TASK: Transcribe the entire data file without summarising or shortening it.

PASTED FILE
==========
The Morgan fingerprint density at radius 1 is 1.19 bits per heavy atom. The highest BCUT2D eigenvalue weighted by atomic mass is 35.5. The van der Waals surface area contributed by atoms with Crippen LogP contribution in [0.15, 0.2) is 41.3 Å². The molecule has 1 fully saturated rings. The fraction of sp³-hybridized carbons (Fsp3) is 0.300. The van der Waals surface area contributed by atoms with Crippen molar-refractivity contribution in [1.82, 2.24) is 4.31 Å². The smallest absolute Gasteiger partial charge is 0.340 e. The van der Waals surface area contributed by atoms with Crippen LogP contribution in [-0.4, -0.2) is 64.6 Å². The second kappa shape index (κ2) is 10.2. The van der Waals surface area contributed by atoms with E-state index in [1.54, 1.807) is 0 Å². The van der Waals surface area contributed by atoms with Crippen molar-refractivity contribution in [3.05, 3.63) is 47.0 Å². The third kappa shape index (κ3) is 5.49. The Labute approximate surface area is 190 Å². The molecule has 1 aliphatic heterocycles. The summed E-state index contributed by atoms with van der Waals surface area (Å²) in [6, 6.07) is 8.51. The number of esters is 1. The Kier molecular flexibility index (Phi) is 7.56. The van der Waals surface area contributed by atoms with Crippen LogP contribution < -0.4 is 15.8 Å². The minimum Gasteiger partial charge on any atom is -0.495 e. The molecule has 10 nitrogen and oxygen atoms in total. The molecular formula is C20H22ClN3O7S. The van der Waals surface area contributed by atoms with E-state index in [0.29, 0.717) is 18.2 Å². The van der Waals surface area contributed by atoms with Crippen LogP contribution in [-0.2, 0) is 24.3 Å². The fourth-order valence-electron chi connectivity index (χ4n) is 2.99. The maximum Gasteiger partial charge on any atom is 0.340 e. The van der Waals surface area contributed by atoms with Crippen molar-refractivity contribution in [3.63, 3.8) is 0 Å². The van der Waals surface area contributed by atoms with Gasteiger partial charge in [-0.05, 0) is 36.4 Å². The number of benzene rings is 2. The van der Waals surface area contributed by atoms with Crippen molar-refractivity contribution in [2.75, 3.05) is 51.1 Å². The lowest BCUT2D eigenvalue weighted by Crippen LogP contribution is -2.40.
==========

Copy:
The Morgan fingerprint density at radius 1 is 1.19 bits per heavy atom. The highest BCUT2D eigenvalue weighted by atomic mass is 35.5. The van der Waals surface area contributed by atoms with Crippen LogP contribution in [0.15, 0.2) is 41.3 Å². The molecule has 1 fully saturated rings. The fraction of sp³-hybridized carbons (Fsp3) is 0.300. The van der Waals surface area contributed by atoms with Crippen molar-refractivity contribution in [1.82, 2.24) is 4.31 Å². The smallest absolute Gasteiger partial charge is 0.340 e. The van der Waals surface area contributed by atoms with Crippen LogP contribution in [-0.4, -0.2) is 64.6 Å². The second kappa shape index (κ2) is 10.2. The van der Waals surface area contributed by atoms with E-state index in [1.54, 1.807) is 0 Å². The van der Waals surface area contributed by atoms with Crippen molar-refractivity contribution in [3.05, 3.63) is 47.0 Å². The third kappa shape index (κ3) is 5.49. The Labute approximate surface area is 190 Å². The molecule has 1 aliphatic heterocycles. The summed E-state index contributed by atoms with van der Waals surface area (Å²) in [6, 6.07) is 8.51. The number of esters is 1. The Kier molecular flexibility index (Phi) is 7.56. The van der Waals surface area contributed by atoms with Crippen LogP contribution < -0.4 is 15.8 Å². The minimum Gasteiger partial charge on any atom is -0.495 e. The molecule has 10 nitrogen and oxygen atoms in total. The molecular formula is C20H22ClN3O7S. The van der Waals surface area contributed by atoms with E-state index in [0.29, 0.717) is 18.2 Å². The van der Waals surface area contributed by atoms with Crippen LogP contribution in [-0.2, 0) is 24.3 Å². The fourth-order valence-electron chi connectivity index (χ4n) is 2.99. The maximum Gasteiger partial charge on any atom is 0.340 e. The van der Waals surface area contributed by atoms with Crippen molar-refractivity contribution in [3.63, 3.8) is 0 Å². The van der Waals surface area contributed by atoms with Gasteiger partial charge in [-0.05, 0) is 36.4 Å². The number of benzene rings is 2. The van der Waals surface area contributed by atoms with Crippen molar-refractivity contribution in [2.75, 3.05) is 51.1 Å². The lowest BCUT2D eigenvalue weighted by Crippen LogP contribution is -2.40.